On Iranian New Year, Russia Hints It May Swing Support to Tehran Over Crimea Sanctions
This post originally ran on Juan Cole’s Web page.
Iran may have gotten a New Year’s gift via the Crimea crisis, as Russia threatens to play the Iran card over proposed US sanctions. As I argued in the New York Times, Russia and Iran are being driven closer to one another as both are now under a US and Western European sanctions regime. Russia had earlier wanted to avoid unnecessarily angering Washington over Iran, but is signalling that it no longer cares what the US thinks on this issue.
The vernal equinox this year falls on March 20, and it is celebrated in Iran and some surrounding cultures as New Year (Now Ruz). Ancient Iranian legend says that New Year celebrations were switched from the fall to the first day of spring by the mythical king Jamshid, who also established the elements of a flourishing civilization in ancient Iran. (I retell this story in my sword and sorcery novel, “Fall of the New Year Throne”).
Among the rituals of the Persian New Year are house cleaning, buying a new suit of clothes, and making a household display of seven items that begin with the letter “s.”
Iran’s house cleaning this year is its negotiations with the five members of the UN Security Council plus Germany (P5 + 1) over its nuclear enrichment program, in an effort to reassure the world that it is purely for civilian purposes and does not aim at producing a nuclear weapon.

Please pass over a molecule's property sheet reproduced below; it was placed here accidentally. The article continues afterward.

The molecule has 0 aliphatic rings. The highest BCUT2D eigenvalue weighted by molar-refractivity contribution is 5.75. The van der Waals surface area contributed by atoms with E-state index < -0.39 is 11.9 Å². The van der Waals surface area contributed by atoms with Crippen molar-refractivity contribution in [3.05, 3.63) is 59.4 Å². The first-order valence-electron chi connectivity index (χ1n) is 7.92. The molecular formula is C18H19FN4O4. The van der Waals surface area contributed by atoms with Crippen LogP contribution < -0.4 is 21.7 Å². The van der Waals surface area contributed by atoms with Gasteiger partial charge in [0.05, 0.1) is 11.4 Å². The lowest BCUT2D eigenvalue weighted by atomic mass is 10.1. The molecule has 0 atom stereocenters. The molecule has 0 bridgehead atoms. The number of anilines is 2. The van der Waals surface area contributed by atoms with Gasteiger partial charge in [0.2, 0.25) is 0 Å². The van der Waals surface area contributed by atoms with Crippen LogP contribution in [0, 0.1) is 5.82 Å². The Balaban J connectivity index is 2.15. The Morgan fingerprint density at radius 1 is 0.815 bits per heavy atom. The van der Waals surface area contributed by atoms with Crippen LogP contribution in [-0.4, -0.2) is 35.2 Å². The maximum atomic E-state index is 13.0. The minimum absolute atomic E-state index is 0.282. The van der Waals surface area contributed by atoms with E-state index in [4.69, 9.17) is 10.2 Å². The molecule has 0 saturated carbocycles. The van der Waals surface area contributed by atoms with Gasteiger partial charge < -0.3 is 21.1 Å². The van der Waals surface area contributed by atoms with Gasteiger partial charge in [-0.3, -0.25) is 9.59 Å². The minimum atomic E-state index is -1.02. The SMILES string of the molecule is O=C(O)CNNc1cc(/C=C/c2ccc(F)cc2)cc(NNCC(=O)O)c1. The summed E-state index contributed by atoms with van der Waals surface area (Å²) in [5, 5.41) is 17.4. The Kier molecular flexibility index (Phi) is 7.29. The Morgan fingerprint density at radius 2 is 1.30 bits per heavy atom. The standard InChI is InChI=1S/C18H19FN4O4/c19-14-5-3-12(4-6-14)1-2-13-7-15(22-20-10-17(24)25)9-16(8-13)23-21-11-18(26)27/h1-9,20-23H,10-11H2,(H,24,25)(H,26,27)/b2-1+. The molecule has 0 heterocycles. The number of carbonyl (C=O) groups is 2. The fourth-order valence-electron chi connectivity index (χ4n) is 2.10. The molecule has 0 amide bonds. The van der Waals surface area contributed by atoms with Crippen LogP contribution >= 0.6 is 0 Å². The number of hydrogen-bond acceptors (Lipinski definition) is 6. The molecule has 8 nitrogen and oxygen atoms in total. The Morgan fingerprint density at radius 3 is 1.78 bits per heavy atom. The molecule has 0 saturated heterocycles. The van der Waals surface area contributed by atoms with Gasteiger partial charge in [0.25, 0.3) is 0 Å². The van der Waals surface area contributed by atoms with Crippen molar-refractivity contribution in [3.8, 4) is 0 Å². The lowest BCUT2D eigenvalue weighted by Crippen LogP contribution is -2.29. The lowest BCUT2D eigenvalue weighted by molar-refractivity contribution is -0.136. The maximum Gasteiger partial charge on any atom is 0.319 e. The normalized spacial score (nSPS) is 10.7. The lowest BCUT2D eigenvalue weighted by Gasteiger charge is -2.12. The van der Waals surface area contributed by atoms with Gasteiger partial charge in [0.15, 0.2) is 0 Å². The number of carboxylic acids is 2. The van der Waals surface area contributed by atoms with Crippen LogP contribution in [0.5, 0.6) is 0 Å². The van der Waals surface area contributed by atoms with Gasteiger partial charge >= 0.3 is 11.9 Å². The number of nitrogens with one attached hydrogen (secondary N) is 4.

On Wednesday, the day before Now Ruz, another round of negotiations was concluded in Vienna, with some optimism that progress is being made. Among the specifics discussed were Iran’s plans for a heavy water nuclear reactor at Arak. Heavy water reactors produce plutonium, which can be used for bomb-making. I would say the reactor has to be a light water facility, but apparently there may be a compromise whereby the heavy water reactor could be kept by Iran but with some sort of safeguard. The delegates also discussed Iran’s specific needs with regard to enriched fuel for its 3 nuclear reactors at Bushehr.
As the meeting was breaking up with a sense of accomplishment, however, Russian Deputy Foreign Minister Sergei Ryabkov unloaded a bombshell: Russia may cease complying with economic and financial sanctions on Iran over its nuclear enrichment program.
“”We wouldn’t like to use these talks as an element of the game of raising the stakes taking into account the sentiments in some European capitals, Brussels and Washington… But if they force us into that, we will take retaliatory measures here as well. The historic importance of what happened in the last weeks and days regarding the restoration of historical justice and reunification of Crimea with Russia is incomparable to what we are dealing with in the Iranian issue.”
A lessening of Russian economic pressure on Iran at this juncture would weaken the Western hand in the negotiations and strengthen Iranian hard liners opposed to the talks and to any concessions to the West over Iran’s enrichment program. Iran maintains that it has a right to enrich and to close the fuel cycle under the terms of the Nuclear Non-Proliferation Treaty. The treaty does make those guarantees, but the US manages to interpret it so as no to afford them to Iran, and Washington has gotten the UN Security Council to go along with it on this matter. A Russian defection from that consensus would be a game changer, especially since China already rejects unilateral US sanctions on Iran.
So as the house cleaning is proceeding, Iran may have just gotten a new suit of clothes from Ryabkov.